This range had its consequences for the Oxford history syllabus. Matthew was an originator of two of its special subjects: the first on late Victorian and Edwardian social policy, the second on church and state in Victorian Britain. Both demanded a detailed knowledge of subject and period which few other than Matthew possessed. Another proposal, which he and a colleague drafted, for a comparative course on the financial and constitutional crises in the major European states on the eve of the First World War, never got off the ground, largely because it was too demanding for any history syllabus. Since the mastering of Gladstone required him to think in the largest terms it also encouraged him to write essays on British history of great sweep designed for a wider public, as in the Oxford Illustrated History of Britain (ed. K. O. Morgan, 1984) and the Short Oxford History of the British Isles: the Nineteenth Century (2000), which he himself edited and which was published posthumously. It also set him upon the work which he thought would be his summa but which he never finished: a study of the evolution of the political rhetoric and culture of the nineteenth century. In practice, much of this work, one way or another, was already written, though Matthew had still to sort out the apparent antithesis between the ‘demagogic’ nature of Gladstone's political rhetoric and what Matthew thought to be the highly rational rhetoric of the Edwardian Liberal Party—which, he had argued, eventually brought it to ruin.

Matthew's success as editor inevitably brought him success in academic life. In 1976 he was elected a research student (in effect a senior research fellow) of Christ Church, which, however, was coterminous with his position as editor of the diaries. Security was guaranteed when he was elected to a tutorial fellowship at St Hugh's College, Oxford, in 1978. That was primarily a teaching post and as a teacher he was outstandingly good, both academically and pastorally. The grief and shock his death caused generations of graduates and undergraduates were a poignant testimony to this. He was attached to St Hugh's in every way and served the college in several capacities, among them as senior tutor and librarian. As the editor of a great scholarly enterprise he was in demand for posts which drew upon this experience. He was for four years (1985–9) literary director of the Royal Historical Society, was a curator of the Bodleian Library, Oxford, and was on the committee of the Oxford Historical Monographs Series. None of these posts he regarded as a sinecure. He was elected a fellow of the British Academy in 1991 and as a member of its council and vice-president was influential in its affairs. He was very ‘chuffed’ (as he would have said) to have been appointed a trustee of the National Portrait Gallery, a relationship established when he wrote a marvellous essay on Millais's portraits of Gladstone.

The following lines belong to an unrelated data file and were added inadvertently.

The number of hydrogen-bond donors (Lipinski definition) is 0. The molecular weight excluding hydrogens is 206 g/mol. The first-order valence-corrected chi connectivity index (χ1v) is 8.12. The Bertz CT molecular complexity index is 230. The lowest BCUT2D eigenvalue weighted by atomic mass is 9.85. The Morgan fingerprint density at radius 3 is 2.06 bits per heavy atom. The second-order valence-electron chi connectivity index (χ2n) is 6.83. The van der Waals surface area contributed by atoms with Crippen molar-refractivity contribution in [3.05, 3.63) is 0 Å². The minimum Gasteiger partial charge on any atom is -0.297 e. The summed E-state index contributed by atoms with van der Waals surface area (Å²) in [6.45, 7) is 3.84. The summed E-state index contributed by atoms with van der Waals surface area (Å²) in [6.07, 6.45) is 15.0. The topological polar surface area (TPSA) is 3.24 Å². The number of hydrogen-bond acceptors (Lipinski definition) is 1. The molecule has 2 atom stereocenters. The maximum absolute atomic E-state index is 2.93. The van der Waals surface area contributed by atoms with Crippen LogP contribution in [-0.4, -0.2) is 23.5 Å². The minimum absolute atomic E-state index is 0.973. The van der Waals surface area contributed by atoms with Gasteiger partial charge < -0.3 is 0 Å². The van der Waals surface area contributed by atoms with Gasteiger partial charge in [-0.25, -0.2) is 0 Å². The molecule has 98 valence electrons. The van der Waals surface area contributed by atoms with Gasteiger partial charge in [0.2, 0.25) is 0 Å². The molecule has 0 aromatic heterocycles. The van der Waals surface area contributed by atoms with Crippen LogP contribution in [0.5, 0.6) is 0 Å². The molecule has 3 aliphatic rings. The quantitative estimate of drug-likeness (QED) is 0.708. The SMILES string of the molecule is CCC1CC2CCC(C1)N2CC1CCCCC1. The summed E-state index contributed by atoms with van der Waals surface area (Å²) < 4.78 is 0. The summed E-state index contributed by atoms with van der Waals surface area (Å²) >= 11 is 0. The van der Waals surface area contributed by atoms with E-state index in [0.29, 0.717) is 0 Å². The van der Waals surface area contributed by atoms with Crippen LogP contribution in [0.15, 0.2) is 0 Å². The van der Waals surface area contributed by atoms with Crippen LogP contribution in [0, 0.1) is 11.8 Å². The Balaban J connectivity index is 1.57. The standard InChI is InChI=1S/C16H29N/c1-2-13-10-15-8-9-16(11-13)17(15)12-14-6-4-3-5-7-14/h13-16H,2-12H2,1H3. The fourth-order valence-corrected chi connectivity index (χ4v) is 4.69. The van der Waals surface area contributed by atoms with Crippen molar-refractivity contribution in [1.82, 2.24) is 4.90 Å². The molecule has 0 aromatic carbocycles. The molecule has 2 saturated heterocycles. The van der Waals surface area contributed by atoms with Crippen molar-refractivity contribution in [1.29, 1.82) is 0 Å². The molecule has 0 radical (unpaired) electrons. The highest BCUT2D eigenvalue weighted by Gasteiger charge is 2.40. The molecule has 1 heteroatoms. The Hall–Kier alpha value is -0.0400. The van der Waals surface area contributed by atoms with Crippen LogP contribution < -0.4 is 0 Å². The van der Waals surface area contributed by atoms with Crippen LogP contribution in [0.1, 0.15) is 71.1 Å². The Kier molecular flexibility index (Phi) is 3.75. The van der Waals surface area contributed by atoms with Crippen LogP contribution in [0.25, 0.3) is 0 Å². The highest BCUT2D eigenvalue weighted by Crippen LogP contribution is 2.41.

The new Dictionary of National Biography

Matthew had given some thought to what he might do when the publication of the diaries was complete, but he was initially undecided. Although he would have continued as a college tutor happily enough, he probably would have been restless. The issue arose unexpectedly when Oxford University, the British Academy, and Oxford University Press decided to embark upon a new edition of the Dictionary of National Biography, a dictionary which would incorporate and revise the old one but which would be an entirely new project. Matthew was asked whether he would agree to become editor. Although he sought the advice of friends and colleagues—a number of whom advised against his taking it—it is unlikely that he ever thought seriously of refusing. He had been a brilliant success as an academic entrepreneur, as well as scholar, and was excited by the prospect of overseeing such an undertaking: what would become the largest research project in the humanities in Britain. He was also attracted by the possibility of reconstructing a great nineteenth-century creation—to do for an institution what he had done for the Gladstone diaries. He had, furthermore, as a younger man been involved in another project, which never came to fruition, to examine the ways in which Oliver Cromwell's career had been put to ideological and political use in British history—he had worked, inter alia, on the controversy over the erection of the Cromwell statue which now stands outside Westminster Hall—and he saw this as in some sense a model for the project to create a new Dictionary of National Biography. In 1992 he was formally appointed editor and the university recognized his distinction by electing him to a personal chair.